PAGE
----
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Neurological symptoms of Vitamin D deficiency

Neurological symptoms of Vitamin D deficiency

Vitamin D deficiency has been linked to several neuropsychiatric disorders and is believed to impact them through mechanisms such as neuronal apoptosis and the association with neurotrophic factors. Neuronal apoptosis is caused by the reduction of cytochrome C expression and the slowing of the neuron cell cycle, while neurotrophic factors are proteins that play a role in the growth and survival of neurons.

Lets take a closer look at the neurological symptoms of Vitamin D deficiency:

Alzheimers disease

Alzheimer's disease, which is known for the loss of cortical functions like language and motor skills, a shrinkage of the cerebral cortex and hippocampus, and an enlargement of the ventricles. Recent studies have found a connection between higher levels of vitamin D and a reduced risk of developing Alzheimer's disease.

Parkinsons disease

Parkinson's disease is a progressive disorder that affects movement and coordination, and is caused by the loss of dopaminergic (DA) neurons in the substantia nigra, a brain region involved in functions such as reward, addiction, and movement coordination. Research suggests that low levels of vitamin D may play a role in Parkinson's disease, and in one study, taking vitamin D supplements led to a reduction in symptoms.


Schizophrenia is a neuropsychiatric disorder marked by a disturbance in perceiving reality and thinking logically. The condition has both genetic and developmental causes. It is believed that vitamin D plays a role in brain development during pregnancy and its deficiency may contribute to the onset of schizophrenia.

Epilepsy and seizures

Seizures are disruptions in brain activity caused by abnormal neuron firing, while epilepsy is a condition characterized by recurrent seizures. A study showed that taking vitamin D supplements was associated with a reduction in seizures, while placebo treatment did not have the same effect. Vitamin D plays a role in regulating both proconvulsant and anticonvulsant factors, and has been shown to increase the expression of calcium-binding proteins, which have anti-epileptic properties.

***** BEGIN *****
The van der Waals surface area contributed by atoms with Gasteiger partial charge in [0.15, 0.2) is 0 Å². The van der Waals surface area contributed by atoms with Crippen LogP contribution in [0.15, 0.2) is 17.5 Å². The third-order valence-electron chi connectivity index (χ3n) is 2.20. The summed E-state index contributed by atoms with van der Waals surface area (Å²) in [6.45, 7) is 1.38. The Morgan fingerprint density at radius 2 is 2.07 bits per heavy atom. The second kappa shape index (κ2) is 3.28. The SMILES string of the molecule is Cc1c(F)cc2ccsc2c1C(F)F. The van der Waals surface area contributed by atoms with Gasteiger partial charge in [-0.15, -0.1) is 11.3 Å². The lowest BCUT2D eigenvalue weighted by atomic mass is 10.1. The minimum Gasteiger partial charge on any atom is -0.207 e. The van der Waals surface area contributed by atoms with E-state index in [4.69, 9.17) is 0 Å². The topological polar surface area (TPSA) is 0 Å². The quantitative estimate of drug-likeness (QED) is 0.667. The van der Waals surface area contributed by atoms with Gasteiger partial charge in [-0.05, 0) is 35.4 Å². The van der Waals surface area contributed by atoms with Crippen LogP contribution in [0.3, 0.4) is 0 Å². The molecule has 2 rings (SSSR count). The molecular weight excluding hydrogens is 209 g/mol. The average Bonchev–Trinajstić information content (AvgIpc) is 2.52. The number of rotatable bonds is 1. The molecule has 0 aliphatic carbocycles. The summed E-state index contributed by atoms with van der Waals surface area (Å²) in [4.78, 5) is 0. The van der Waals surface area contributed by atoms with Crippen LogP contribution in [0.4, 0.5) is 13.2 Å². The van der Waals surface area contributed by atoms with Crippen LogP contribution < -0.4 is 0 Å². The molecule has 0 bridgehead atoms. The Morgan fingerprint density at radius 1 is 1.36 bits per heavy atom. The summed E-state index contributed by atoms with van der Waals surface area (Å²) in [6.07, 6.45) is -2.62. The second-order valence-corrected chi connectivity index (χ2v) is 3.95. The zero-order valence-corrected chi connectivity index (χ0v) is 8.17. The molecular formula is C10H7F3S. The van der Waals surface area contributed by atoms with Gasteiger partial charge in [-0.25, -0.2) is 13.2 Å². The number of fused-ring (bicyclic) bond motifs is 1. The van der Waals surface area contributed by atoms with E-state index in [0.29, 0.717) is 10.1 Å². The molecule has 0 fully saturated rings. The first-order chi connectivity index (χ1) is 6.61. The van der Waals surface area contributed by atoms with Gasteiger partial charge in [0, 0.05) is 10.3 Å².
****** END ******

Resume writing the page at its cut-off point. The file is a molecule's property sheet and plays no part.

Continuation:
Multiple sclerosis

Multiple sclerosis is an autoimmune disease that affects the central nervous system and causes damage to the myelin sheath, which is a fatty coating around nerve cells that facilitates the rapid transmission of nerve signals. In multiple sclerosis, the deterioration of the myelin sheath leads to a slowing of nerve signal transmission, resulting in serious motor problems.


The recommended daily dosage of vitamin D varies depending on factors such as age, sex, and health status. The following are the recommended daily intakes for vitamin D, as per the Institute of Medicine:

  • Infants 0-12 months: 400-1,000 IU
  • Children 1-18 years: 600-1,000 IU
  • Adults 19-70 years: 600-800 IU
  • Adults over 70 years: 800-1,000 IU
  • Pregnant or lactating women: 600-4,000 IU

However, it's important to note that some experts believe these recommended dosages may be too low, particularly for individuals who are at risk for vitamin D deficiency. It's always best to consult with a healthcare provider to determine the appropriate dosage for your individual needs.

Side Effects and Warnings

Possible side effects of taking high doses of vitamin D supplements include:

  • Nausea, vomiting, and poor appetite
  • Constipation or diarrhea
  • Fatigue, weakness, and muscle pain
  • Excessive thirst and increased urination
  • Confusion and disorientation
  • High blood pressure
  • Kidney damage
  • Increased risk of falls and fractures in older adults

It's important to note that taking too much vitamin D over a long period of time can lead to a condition called vitamin D toxicity, which can be serious and even life-threatening.


  • People with certain medical conditions, such as kidney disease, liver disease, or high blood calcium levels, should not take high doses of vitamin D without first consulting a healthcare provider.
  • Vitamin D can interact with certain medications, including corticosteroids, cholesterol-lowering drugs, and some anticonvulsants, so it's important to talk to a doctor or pharmacist before taking vitamin D supplements if you're taking any medications.
  • It's also important to be aware that vitamin D supplements can interact with some herbal supplements, such as St. John's wort, so it's best to check with a healthcare provider before taking any supplements together.


In conclusion, vitamin D is an essential nutrient that plays a critical role in the body's overall health and wellbeing. It helps to regulate calcium and phosphate levels, which are important for healthy bones, teeth, and muscles. Vitamin D deficiency can lead to a variety of health problems, including rickets in children and osteomalacia in adults.

While it is possible to get vitamin D from sunlight and food sources, many people do not get enough of this important nutrient. In these cases, vitamin D supplements may be beneficial, but it is important to take them in the recommended dosages and to talk to a healthcare provider before starting any new supplement regimen.

Like all supplements, there are potential side effects and warnings associated with vitamin D supplementation. These may include gastrointestinal issues, kidney problems, and interactions with other medications. Therefore, it is important to use vitamin D supplements cautiously and under the guidance of a healthcare provider.

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